In almost every interview someone asks what does HIM stand for. I can't even remember our latest lie about that. When Hanson was hot, we said it means Hanson Is Murder. The name doesn't have a particular history. His Infernal Majesty was a totally different band. I think HIM derives from some death metal joke.
No matter what we have come through, or how many perils we have safely passed, or how many imperfect and jagged - in some places perhaps irreparably - our life has been, we cannot in our heart of hearts imagine how it could have been different. As we look back on it, it slips in behind us in orderly array, and, with all its mistakes, acquires a sort of eternal fitness, and even, at times, of poetic glamour.
I've watched a lot of mid-career people, and Yogi Berra says you can observe a lot just by watching. I've concluded that most people enjoy learning and growing. And many are dearly troubled by the self-assessments of mid-career. Such self-assessments are no great problem at your age. You're young and moving up. The drama of your own rise is enough. But when you reach middle age, when your energies aren't what they used to be, then you'll begin to wonder what it all added up to; you'll begin to look for the figure in the carpet of your life. I have some simple advice for you when you begin that process. Don't be too hard on yourself. Look ahead. Someone said that Life is the art of drawing without an eraser. And above all don't imagine that the story is over. Life has a lot of chapters.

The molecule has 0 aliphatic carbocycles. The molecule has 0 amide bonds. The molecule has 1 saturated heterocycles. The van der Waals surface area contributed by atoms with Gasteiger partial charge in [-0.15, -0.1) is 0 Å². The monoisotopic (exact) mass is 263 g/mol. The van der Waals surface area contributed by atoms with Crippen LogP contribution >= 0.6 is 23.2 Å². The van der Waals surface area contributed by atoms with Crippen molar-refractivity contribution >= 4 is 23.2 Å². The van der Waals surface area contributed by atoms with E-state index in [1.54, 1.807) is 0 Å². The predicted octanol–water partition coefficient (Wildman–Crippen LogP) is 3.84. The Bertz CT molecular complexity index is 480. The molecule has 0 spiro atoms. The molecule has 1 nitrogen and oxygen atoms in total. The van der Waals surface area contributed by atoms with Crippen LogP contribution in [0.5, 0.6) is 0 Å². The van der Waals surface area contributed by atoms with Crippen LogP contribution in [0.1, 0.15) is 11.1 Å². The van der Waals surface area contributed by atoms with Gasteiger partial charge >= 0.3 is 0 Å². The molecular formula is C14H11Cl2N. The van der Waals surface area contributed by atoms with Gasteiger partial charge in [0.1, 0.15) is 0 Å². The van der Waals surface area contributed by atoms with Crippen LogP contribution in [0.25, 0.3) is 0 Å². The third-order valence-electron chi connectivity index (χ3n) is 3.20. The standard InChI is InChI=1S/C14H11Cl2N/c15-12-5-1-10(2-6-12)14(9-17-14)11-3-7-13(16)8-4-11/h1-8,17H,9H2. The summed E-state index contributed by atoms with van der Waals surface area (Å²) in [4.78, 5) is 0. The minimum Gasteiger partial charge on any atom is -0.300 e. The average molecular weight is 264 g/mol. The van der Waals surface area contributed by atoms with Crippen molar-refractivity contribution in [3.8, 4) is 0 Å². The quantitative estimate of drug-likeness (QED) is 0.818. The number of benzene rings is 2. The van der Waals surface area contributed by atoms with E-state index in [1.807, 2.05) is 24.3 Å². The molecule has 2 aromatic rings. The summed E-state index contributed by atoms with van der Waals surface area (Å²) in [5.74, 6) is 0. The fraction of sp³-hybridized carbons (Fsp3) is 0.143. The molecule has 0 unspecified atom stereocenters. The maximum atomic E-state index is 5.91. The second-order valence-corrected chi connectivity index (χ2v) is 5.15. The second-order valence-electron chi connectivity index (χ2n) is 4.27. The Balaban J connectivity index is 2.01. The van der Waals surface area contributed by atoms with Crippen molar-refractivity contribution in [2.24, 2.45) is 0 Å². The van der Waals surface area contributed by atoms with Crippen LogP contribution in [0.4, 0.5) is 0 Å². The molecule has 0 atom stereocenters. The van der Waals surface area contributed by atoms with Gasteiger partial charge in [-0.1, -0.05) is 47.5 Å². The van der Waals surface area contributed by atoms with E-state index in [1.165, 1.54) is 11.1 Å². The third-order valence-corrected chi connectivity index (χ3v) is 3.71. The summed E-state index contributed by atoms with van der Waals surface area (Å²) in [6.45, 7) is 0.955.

More than anything, I felt the unfairness of it, the inarguable injustice of loving someonewho might have loved you back but can't due to deadness, and then I leaned forward, my forehead against the back of Takumi's headrest, and Icried, whimpering, and I didn't even feel sadness so much as pain.
Don't let them tell us stories. Don't let them say of the man sentenced to death He is going to pay his debt to society, but: They are going to cut off his head. It looks like nothing. But it does make a little difference. And then there are people who prefer to look their fate in the eye.
Men who find themselves late are never sure. They are all the things the civics books tell us the good citizen should be: partisans but never zealots, respectors of the facts which attend each situation but never benders of those facts, uncomfortable in positions of leadership but rarely unable to turn down a responsibility once it has been offered . . . or thrust upon them. They make the best leaders in a democracy because they are unlikely to fall in love with power.
Our roots are in the dark; the earth is our country. Why did we look up for blessing -- instead of around, and down? What hope we have lies there. Not in the sky full of orbiting spy-eyes and weaponry, but in the earth we have looked down upon. Not from above, but from below. Not in the light that blinds, but in the dark that nourishes, where human beings grow human souls.
The preservation of life seems to be rather a slogan than a genuine goal of the anti-abortion forces; what they want is control. Control over behavior: power over women. Women in the anti-choice movement want to share in male power over women, and do so by denying their own womanhood, their own rights and responsibilities.